All set for Chandrayaan-1 launch

Chandrayaan-1 launcher on launch pad
21 October 2008

Final preparations are under way for the launch of India’s first mission to the Moon, Chandrayaan-1. The spacecraft is due to take off early tomorrow morning, 22 October 2008, on India’s own Polar Satellite Launch Vehicle from the Satish Dhawan Space Centre (SHAR) in Sriharikota, India.

The launch can be followed live on the official website of ISRO, the Indian Space Research Organization. The webcast will start at 02:30 am and continue until 03:30 am Central European Summer Time (CEST).

Chandrayaan-1 will map the Moon at high resolution and different wavelengths to help understand the origin and evolution of our only natural satellite. The mission will make a detailed study of the Moon’s mineralogy, and will generate a digital 3D atlas of the Moon's surface. The mission will also look for water ice around the poles.

Journey to the Moon

Chandrayaan-1 mission profile

It will take about 2 weeks for Chandrayaan-1 to reach its final orbit around the Moon. After launch, it will first be injected into a highly elliptical 7-hour orbit around Earth, reaching between 240 km and 24 000 km above our planet. Chandrayaan-1 will then spiral outwards on increasingly elongated ellipses around Earth, until it reaches the ‘lunar transfer orbit’, some 387 000 km from Earth.

Once the spacecraft reaches the closest point to the Moon along the lunar transfer orbit, the major ‘lunar orbit insertion’ manoeuvre will decelerate it to allow the Moon’s gravity to capture it into an elliptical lunar orbit. A series of manoeuvres will progressively lower the altitude of Chandrayaan-1 around the Moon until it reaches its final 100 km-high circular orbit.

Starting science observations

View of the whole Moon seen from Earth

At the earliest opportunity, the spacecraft will eject the ‘Moon Impact Probe’ to provide information on lunar surface properties. The mission will then continue from orbit, with remote-sensing studies by its 11 scientific instruments.

Three of these instruments were provided by Europe: the X-ray and infrared spectrometers (C1XS and SIR-2) for mineralogical and chemical mapping of the surface, and the SARA instrument, the first lunar experiment dedicated to studying the interaction between the solar wind and the lunar surface. The delivery to ISRO of the three instruments, provided by the UK, Germany and Sweden, respectively, was coordinated by ESA under an agreement signed with ISRO in 2005.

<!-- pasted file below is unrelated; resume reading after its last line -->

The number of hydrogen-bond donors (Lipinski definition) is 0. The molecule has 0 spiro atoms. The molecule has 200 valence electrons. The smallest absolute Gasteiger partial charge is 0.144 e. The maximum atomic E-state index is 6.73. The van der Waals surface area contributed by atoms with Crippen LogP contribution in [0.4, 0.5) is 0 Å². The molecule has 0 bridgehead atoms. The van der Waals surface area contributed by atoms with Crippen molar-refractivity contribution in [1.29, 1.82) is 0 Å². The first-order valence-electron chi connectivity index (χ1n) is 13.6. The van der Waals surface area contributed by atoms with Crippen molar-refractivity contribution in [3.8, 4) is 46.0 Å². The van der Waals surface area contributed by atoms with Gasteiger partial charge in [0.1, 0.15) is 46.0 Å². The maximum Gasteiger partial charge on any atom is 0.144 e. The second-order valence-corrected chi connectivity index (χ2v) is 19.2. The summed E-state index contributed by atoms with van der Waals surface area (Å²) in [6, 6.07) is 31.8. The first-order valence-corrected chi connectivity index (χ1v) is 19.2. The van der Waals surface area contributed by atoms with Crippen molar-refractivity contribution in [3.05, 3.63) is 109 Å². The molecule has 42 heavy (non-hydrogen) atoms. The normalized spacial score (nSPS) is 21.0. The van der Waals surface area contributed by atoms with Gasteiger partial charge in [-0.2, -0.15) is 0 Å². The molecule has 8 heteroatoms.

Note for editors

Artist's impression of Chandrayaan-1
Artist's impression of Chandrayaan-1

Chandrayaan-1 is led by ISRO. Further to coordinating the provision of the three European instruments, ESA has provided support in areas such as flight dynamics, and is providing support for data archiving and processing. Other partners of ISRO in the Chandrayaan-1 mission include Bulgaria and the USA.

The Chandrayaan-1 Imaging X-Ray Spectrometer (C1XS) was developed by the Rutherford Appleton Laboratory (RAL) in the UK in collaboration with the ISRO Satellite Centre, Bangalore. It will measure the abundance of magnesium, aluminium, silicon, iron and titanium over the surface of the Moon.

The SMART Near-Infrared Spectrometer (SIR-2) was developed by the Max Planck Institute for Solar System Science, Germany. It will explore the mineral resources of the Moon, the formation of its surface features and the different layers of the Moon’s crust.

The Sub-kiloelectronvolt Atom Reflecting Analyser (SARA) was developed by the Swedish Institute of Space Physics in collaboration with the Space Physics Laboratory of the Vikram Sarabhai Space Centre in Thiruvananthapuram, India. It will study the way the Moon’s surface interacts with the solar wind, and the surface’s magnetic anomalies.

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